What care do we owe to one another from a legal perspective?
Duty of care in a personal injury case is a legal term that arises when holding someone else accountable. Did the person, whose actions resulted in another person’s harm, owe the other person a duty of care7
What is duty of care?
The New York Bar Association explains that the law imposes a responsibility on persons and companies. It requires them to refrain from acting in a way that would cause foreseeable injury to someone.
Motorists owe other motorists a duty of care, which involves obeying traffic laws and keeping a proper lookout upon the roadway. Courts expect people to take “reasonable care” to avoid injuring someone else. Depending on the situation, the duty of care might differ.
For example, when a shopper enters an area of a store marked “Employees Only,” the store no longer owes them a duty of care. If they slip on a wet floor and suffer injury after entering an area designated for employees, the store may not be liable.
However, if a shopper is buying groceries and steps on a broken tile in a customer area, the store owes the shopper a duty of care. The store must ensure the floors are safe, if they knew or should have known about the broken tile in the exercise of due care, but failed to put up a sign to warn shoppers or repair it in a timely manner.
Four levels of duty of care apply in personal injury law
- Conduct that may harm someone without the intention to do so. If the risk of injury is foreseeable, you must refrain from the conduct. An example would be a storeowner who fails to repair a rickety stairway while knowing it poses a risk for customers. Generally, insurance coverage would be available to the person injured by another person’s negligence if that other person maintains a liability insurance policy.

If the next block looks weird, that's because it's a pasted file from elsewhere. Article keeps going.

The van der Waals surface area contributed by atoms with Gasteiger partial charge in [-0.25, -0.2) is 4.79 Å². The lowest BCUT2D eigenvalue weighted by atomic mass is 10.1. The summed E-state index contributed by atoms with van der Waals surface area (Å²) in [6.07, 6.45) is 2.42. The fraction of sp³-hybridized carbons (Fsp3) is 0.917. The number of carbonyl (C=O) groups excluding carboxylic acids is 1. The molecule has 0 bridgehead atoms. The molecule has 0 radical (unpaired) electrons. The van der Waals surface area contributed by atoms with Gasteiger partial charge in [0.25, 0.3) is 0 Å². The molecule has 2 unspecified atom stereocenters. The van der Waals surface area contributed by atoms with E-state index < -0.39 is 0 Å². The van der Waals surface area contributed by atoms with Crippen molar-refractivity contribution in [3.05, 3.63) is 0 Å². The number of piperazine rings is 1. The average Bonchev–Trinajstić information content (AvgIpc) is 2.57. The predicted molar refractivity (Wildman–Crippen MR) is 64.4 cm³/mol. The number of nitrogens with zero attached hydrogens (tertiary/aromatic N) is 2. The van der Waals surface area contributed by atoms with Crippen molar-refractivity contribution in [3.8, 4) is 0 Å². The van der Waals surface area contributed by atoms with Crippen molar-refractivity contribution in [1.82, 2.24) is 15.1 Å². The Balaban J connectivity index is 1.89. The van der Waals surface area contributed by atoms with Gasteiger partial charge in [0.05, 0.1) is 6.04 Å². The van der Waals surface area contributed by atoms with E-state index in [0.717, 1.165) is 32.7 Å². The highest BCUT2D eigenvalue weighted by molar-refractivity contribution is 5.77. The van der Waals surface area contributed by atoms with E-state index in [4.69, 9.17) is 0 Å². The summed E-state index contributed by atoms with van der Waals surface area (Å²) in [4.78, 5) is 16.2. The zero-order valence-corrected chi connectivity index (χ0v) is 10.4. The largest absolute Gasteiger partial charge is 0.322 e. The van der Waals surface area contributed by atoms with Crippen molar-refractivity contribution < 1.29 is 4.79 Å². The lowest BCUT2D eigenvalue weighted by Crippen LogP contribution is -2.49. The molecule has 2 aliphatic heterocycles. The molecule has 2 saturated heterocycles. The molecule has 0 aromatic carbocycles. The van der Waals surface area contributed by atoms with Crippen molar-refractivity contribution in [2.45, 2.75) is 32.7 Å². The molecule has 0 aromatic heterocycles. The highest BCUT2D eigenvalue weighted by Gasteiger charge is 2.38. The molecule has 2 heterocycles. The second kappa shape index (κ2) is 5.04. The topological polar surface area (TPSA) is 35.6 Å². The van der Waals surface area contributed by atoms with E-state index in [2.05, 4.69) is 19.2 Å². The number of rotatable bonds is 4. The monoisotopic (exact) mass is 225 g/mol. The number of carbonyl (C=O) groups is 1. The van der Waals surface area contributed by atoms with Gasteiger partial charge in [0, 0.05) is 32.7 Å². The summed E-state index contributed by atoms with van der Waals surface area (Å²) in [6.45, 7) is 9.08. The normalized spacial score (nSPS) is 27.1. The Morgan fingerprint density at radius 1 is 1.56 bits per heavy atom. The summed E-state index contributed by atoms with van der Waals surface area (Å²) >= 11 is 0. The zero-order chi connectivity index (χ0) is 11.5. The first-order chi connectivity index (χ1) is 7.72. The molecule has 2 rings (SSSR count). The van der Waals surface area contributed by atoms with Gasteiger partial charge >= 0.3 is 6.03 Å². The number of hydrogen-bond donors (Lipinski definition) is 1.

- Duty to refrain from intentional Intentionally harming another person without legal justification is against the law. An example would be punching someone else in the face and breaking their nose. Unless it was in self-defense, or to protect someone else, there would be no legal justification for it.
- Emergency vehicles with flashing lights and sirens often speed through intersections to reach injured people. When doing so, they try to be careful not to put other people in danger. However, if a motorist disregards the siren and the emergency vehicle hits them, courts may decide the EMTs are not liable. In fact, the court may hold the motorist liable due to ignoring traffic laws to pull over when an emergency vehicle approaches.
- Strict Strict liability may apply to product defects that harm people. Courts can hold the manufacturer accountable as long as the customer used the product as intended. Examples are products that catch on fire when the user is following instructions.
Do you suspect someone else ignored their duty of care in a personal injury case? Sackstein, Sackstein & Lee, LLP provides a free consultation to review your accident and determine whether grounds exist for a lawsuit. Call us:516-248-2234 and 718-539-3100 or reach out to us through our contact form.